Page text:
Online Electric Vehicles A 2013 Promising Technology

Electric vehicles continue to make inroads into American psyche and, indeed, across the global landscape. Media continues to be on the EV’s battery and namely its “failings” such as short range and long recharge time. While news agencies and the public wait on manufacturers to develop the “Next Big Thing” (i.e., batteries with a 200, 300, or 400 mile range), other groups are looking at the other end of the equation and figuring out ways to shorten the recharge time of batteries.

Wireless EV charging, or online electric vehicles (OLEV), may be that quick-charging technology. Using electromagnetic induction, OLEVs, coupled with more efficient vehicle batteries, may help EVs leap into mainstream use. How? In layman’s terms, OLEVs recharge their batteries without plugging into an outlet or charging station via a physical cable. Instead, special plates underneath the vehicle and its batteries use magnetism to literally “collect” electricity from power strips or cables buried underground.

kaist olev trains / trams


The World Economic Forum has found it and OLEVs so effective that it recently selected the Korea Advanced Institute of Science and Technology (KAIST) OLEV among the world’s ten most promising technologies for 2013. The KAIST OLEV trams pictured, for examples, recharge their batteries through electric cables buried up to seven inches under the road.

According to KAIST, its OLEVs use batteries only a fifth the size used in electric cars, and have a power transmission rate of around 80 percent. These KAIST OLEVs began ferrying passengers back in 2011 at the Seoul Amusement Park. Other, similar vehicles and technologies located around the world include the Opbrid Bůsbaar recharging system in Germany and the Aggie bus and Foothill Transit Econliner in the U.S.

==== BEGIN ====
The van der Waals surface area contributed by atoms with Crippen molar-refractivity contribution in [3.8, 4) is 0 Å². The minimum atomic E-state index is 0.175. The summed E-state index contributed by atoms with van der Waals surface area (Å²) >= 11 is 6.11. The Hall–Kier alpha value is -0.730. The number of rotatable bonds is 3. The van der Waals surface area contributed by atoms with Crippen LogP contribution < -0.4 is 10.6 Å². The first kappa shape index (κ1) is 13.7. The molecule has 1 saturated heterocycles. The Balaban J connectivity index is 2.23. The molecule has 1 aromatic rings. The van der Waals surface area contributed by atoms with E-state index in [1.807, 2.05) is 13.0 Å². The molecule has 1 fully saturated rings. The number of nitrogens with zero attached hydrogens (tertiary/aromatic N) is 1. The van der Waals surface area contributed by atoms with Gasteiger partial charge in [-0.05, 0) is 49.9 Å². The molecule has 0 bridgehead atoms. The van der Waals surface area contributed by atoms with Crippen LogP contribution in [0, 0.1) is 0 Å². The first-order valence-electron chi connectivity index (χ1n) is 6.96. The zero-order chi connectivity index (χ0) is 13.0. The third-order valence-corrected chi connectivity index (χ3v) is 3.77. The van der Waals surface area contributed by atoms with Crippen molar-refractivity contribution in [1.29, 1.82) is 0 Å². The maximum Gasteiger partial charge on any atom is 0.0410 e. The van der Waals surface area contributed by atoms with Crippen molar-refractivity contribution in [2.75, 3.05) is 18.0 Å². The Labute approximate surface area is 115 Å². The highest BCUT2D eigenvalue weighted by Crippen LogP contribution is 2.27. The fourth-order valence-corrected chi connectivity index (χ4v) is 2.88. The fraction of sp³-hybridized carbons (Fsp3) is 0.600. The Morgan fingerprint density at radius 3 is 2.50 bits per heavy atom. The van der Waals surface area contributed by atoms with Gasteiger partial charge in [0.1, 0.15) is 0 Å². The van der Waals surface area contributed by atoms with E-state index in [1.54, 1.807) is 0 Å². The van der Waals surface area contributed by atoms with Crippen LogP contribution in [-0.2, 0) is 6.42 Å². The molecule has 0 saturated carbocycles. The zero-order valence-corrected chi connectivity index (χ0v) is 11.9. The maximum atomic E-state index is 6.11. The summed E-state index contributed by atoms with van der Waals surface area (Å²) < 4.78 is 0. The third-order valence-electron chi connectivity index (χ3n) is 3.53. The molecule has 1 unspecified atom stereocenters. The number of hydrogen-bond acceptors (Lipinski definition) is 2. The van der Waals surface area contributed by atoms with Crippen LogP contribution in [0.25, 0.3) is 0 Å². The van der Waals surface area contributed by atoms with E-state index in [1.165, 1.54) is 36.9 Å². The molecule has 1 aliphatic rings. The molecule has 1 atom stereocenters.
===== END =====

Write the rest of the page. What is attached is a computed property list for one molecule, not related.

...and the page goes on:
KAIST also has car and bus OLEVs. Other promising technologies deemed by the WEF include 3-D printing, remoting sensing and organic electronics.

Joel Arellano is a writing professional for over two decades, working in such diverse industries as finance, aerospace, telecomm, and medical devices. He has covered the automotive industry for more than six years, and his articles and blog posts can found on at Autoblog, Autoblog Green,,,, and

    • Great idea I could see it for the trams at Disney who stop at identified locations.

    • Keith

      I can actually see how OLEVS might make a big scene in the US. As you know, if there isn’t a profit to be made, it wont happen. But you could actually find profit in the charging system underground. Via toll access roads, paid parking lots and paid parking spots where the charging system is layed out under the road or parking area, and you have to pay a toll to use it.

      I have a feeling we’ll actually be seeing this technology blossom in the future. I never felt this way about electric vehicles as there wasnt really a profit to be made in the recharge process. Nobody is going to sit at a recharging station for hours while their car is charging. However, if you can access recharging roads, recharging spots at the mall, or your favorite resteraunts, people will do it.

      Especially in parking lots, it could be used like a parking meter. You pay for 30 minutes of charging while you go into your resteraunt and eat… And there wouldnt be anything to plug in when you get home. Simply pull the car into the garage or driveway, and your car is charging.